Methods and results
Using a SNP-array approach, we recently identified three novel patients carrying heterozygous 3q deletions encompassing ZIC1 and ZIC4. Magnetic resonance imaging showed that only two had a typical DWM, while the third did not present any defect of the DWM spectrum. SNP-array analysis in further eleven children diagnosed with DWM failed to identify deletions of ZIC1-ZIC4. The clinical phenotype of the three 3q deleted patients included multiple congenital anomalies and peculiar facial appearance, related to the localization and extension of each deletion. In particular, phenotypes resulted from the variable combination of three recognizable patterns: DWM (with incomplete penetrance); blepharophimosis, ptosis, and epicanthus inversus syndrome; and Wisconsin syndrome (WS), recently mapped to 3q.
Our data indicate that the 3q deletion is a rare defect associated with DWM, and suggest that the hemizygosity of ZIC1-ZIC4 genes is neither necessary nor sufficient per se to cause this condition. Furthermore, based on a detailed comparison of clinical features and molecular data from 3q deleted patients, we propose clinical diagnostic criteria and refine the critical region for WS.
PMCID: PMC3667004  PMID: 23679990
Dandy-Walker malformation; Wisconsin syndrome; 3q deletion; ZIC1-ZIC4 genes
14.  Frataxin Deficiency Leads to Reduced Expression and Impaired Translocation of NF-E2-Related Factor (Nrf2) in Cultured Motor Neurons 
Oxidative stress has been implicated in the pathogenesis of Friedreich’s Ataxia (FRDA), a neurodegenerative disease caused by the decreased expression of frataxin, a mitochondrial protein responsible of iron homeostasis. Under conditions of oxidative stress, the activation of the transcription factor NF-E2-related factor (Nrf2) triggers the antioxidant cellular response by inducing antioxidant response element (ARE) driven genes. Increasing evidence supports a role for the Nrf2-ARE pathway in neurodegenerative diseases. In this study, we analyzed the expression and the distribution of Nrf2 in silenced neurons for frataxin gene. Decreased Nrf2 mRNA content and a defective activation after treatment with pro-oxidants have been evidenced in frataxin-silenced neurons by RT-PCR and confocal microscopy. The loss of Nrf2 in FRDA may greatly enhance the cellular susceptibility to oxidative stress and make FRDA neurons more vulnerable to injury. Our findings may help to focus on this promising target, especially in its emerging role in the neuroprotective response.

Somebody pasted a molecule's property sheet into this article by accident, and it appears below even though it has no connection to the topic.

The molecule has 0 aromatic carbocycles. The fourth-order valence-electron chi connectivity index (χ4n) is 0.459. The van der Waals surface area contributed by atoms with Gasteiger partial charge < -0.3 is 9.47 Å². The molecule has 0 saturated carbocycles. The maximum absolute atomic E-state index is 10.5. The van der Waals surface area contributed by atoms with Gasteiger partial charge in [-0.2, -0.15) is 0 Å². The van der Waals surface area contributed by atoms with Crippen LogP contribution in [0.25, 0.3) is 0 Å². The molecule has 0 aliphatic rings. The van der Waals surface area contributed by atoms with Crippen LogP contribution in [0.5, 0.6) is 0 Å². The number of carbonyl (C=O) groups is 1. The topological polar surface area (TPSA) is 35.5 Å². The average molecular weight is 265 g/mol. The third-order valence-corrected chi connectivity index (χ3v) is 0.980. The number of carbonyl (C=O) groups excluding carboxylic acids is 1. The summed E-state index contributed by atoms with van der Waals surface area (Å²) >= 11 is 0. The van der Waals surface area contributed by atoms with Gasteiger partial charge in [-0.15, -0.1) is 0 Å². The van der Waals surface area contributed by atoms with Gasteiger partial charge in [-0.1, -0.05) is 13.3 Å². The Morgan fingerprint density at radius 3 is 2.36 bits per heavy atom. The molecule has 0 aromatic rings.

PMCID: PMC3645720  PMID: 23574943
FRDA; frataxin; Nrf2; GSSG; oxidative stress; NSC34 neurons
15.  Metabolic consequences of mitochondrial coenzyme A deficiency in patients with PANK2 mutations 
Molecular genetics and metabolism  2011;105(3):463-471.
Pantothenate kinase-associated neurodegeneration (PKAN) is a rare, inborn error of metabolism characterized by iron accumulation in the basal ganglia and by the presence of dystonia, dysarthria, and retinal degeneration. Mutations in pantothenate kinase 2 (PANK2), the rate-limiting enzyme in mitochondrial coenzyme A biosynthesis, represent the most common genetic cause of this disorder. How mutations in this core metabolic enzyme give rise to such a broad clinical spectrum of pathology remains a mystery. To systematically explore its pathogenesis, we performed global metabolic profiling on plasma from a cohort of 14 genetically defined patients and 18 controls. Notably, lactate is elevated in PKAN patients, suggesting dysfunctional mitochondrial metabolism. As predicted, but never previously reported, pantothenate levels are higher in patients with premature stop mutations in PANK2. Global metabolic profiling and follow-up studies in patient-derived fibroblasts also reveal defects in bile acid conjugation and lipid metabolism, pathways that require coenzyme A. These findings raise a novel therapeutic hypothesis, namely, that dietary fats and bile acid supplements may hold potential as disease-modifying interventions. Our study illustrates the value of metabolic profiling as a tool for systematically exploring the biochemical basis of inherited metabolic diseases.